• PGD Study Group members are Mary Berg, University of Colorado Hospital, Aurora, Colorado; Melissa Cushing, Cornell University, New York, New York; Sally A. Campbell-Lee, University of Illinois at Chicago, Chicago, Illinois; Kurt F. Heim, Lahey Clinic, Burlington, Massachusetts; Karen E. King, Johns Hopkins Hospital, Baltimore, Maryland; Thomas A. Lane, University of California, San Diego Medical Center, Thornton Hospital Transfusion Services, San Diego, California; Marisa Saint Martin, Adventist Hinsdale Hospital, Hinsdale, Illinois; Paul Mintz, University of Virginia, Charlottesville, Virginia; Ashok Nambiar, University of California, San Francisco Medical Center, San Francisco, California; Ira A. Shulman and Melanie Osby, Los Angeles County/University of Southern California Medical Center, Los Angeles, California; Yara Park, University of North Carolina Hospital, Chapel Hill, North Carolina; Richard M. Scanlan, Oregon Health and Science University, Portland, Oregon; Deborah Sesok-Pizzini, The Children's Hospital of Philadelphia, Philadelphia, Pennsylvania; and Pampee P. Young, Vanderbilt University Medical Center, Nashville, Tennessee.

Michael R. Jacobs, MD, PhD, Department of Pathology, University Hospitals Case Medical Center, 11100 Euclid Avenue, Cleveland, OH 44106; e-mail: mrj6@case.edu.

Abstract

BACKGROUND: Bacterial contamination is currently the most important infectious risk associated with transfusion of platelet (PLT) products. Prestorage culture has reduced but not eliminated this problem.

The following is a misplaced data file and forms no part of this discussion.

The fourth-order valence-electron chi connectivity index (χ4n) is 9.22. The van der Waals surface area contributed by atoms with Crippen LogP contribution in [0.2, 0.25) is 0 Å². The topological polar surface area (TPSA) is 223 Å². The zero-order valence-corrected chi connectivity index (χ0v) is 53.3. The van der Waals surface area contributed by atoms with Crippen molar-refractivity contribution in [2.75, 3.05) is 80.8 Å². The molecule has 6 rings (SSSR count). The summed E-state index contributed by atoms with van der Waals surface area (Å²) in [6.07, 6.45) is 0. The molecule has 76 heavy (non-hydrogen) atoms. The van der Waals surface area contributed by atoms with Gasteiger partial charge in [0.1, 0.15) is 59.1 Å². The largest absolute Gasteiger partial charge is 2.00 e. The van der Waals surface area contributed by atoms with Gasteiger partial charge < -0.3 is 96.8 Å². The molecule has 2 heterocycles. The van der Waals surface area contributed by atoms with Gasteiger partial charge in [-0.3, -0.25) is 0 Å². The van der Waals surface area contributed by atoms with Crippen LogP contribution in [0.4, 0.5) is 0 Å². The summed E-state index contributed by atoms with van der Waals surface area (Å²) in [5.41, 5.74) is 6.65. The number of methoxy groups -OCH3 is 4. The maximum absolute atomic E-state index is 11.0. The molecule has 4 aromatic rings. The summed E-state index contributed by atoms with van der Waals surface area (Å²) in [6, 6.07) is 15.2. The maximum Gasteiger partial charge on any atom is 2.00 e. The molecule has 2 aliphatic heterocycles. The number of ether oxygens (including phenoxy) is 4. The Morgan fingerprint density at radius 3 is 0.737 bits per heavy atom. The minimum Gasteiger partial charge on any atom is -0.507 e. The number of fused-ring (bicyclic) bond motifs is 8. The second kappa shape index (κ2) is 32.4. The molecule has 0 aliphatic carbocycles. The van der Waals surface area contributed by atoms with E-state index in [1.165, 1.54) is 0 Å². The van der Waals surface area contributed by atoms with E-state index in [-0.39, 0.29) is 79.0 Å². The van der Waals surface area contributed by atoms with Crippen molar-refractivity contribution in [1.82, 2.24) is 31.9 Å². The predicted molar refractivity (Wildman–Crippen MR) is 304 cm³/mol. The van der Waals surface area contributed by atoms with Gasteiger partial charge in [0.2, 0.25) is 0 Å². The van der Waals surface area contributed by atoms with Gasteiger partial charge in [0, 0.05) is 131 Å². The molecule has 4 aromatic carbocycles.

STUDY DESIGN AND METHODS: Eighteen hospitals studied the Pan Genera Detection (PGD) test, a rapid, lateral-flow immunoassay for the detection of Gram-positive and Gram-negative bacteria. The PGD test was performed on day of issue on apheresis PLTs released by collection centers as culture negative. Confirmatory bacterial culture was performed when PGD tests were repeatedly reactive, with three sites performing culture on all doses studied.

RESULTS: PGD tests on nine of 27,620 (1:3069, 95% confidence interval [CI] 1:6711 to 1:1617; or 326 per million, 95% CI 149-618 per million) apheresis PLT doses were repeatedly reactive and verified as bacterially contaminated by confirmatory culture. Bacterial species isolated included coagulase-negative staphylococci (n = 6), Bacillus sp. (n = 2), and Enterococcus faecalis (n = 1). The ages of these contaminated doses were Day 3 (n = 4), Day 4 (n = 2), and Day 5 (n = 3). Two contaminated doses with nonreactive PGD tests were detected among 10,424 doses at hospitals where concurrent culture was performed, and one other was identified via a transfusion reaction investigation. There were 142 PGD false positives (0.51%).

CONCLUSIONS: The PGD test detected bacterial contamination in 1:3069 (9 of 27,620) doses released as negative by prestorage culture in PLTs as young as 3 days old. Three contaminated doses, two clinically insignificant, had nonreactive PGD tests, while 0.51% of tests were false positives. Application of this test on day of issue can interdict contaminated units and prevent transfusion reactions.

Ancillary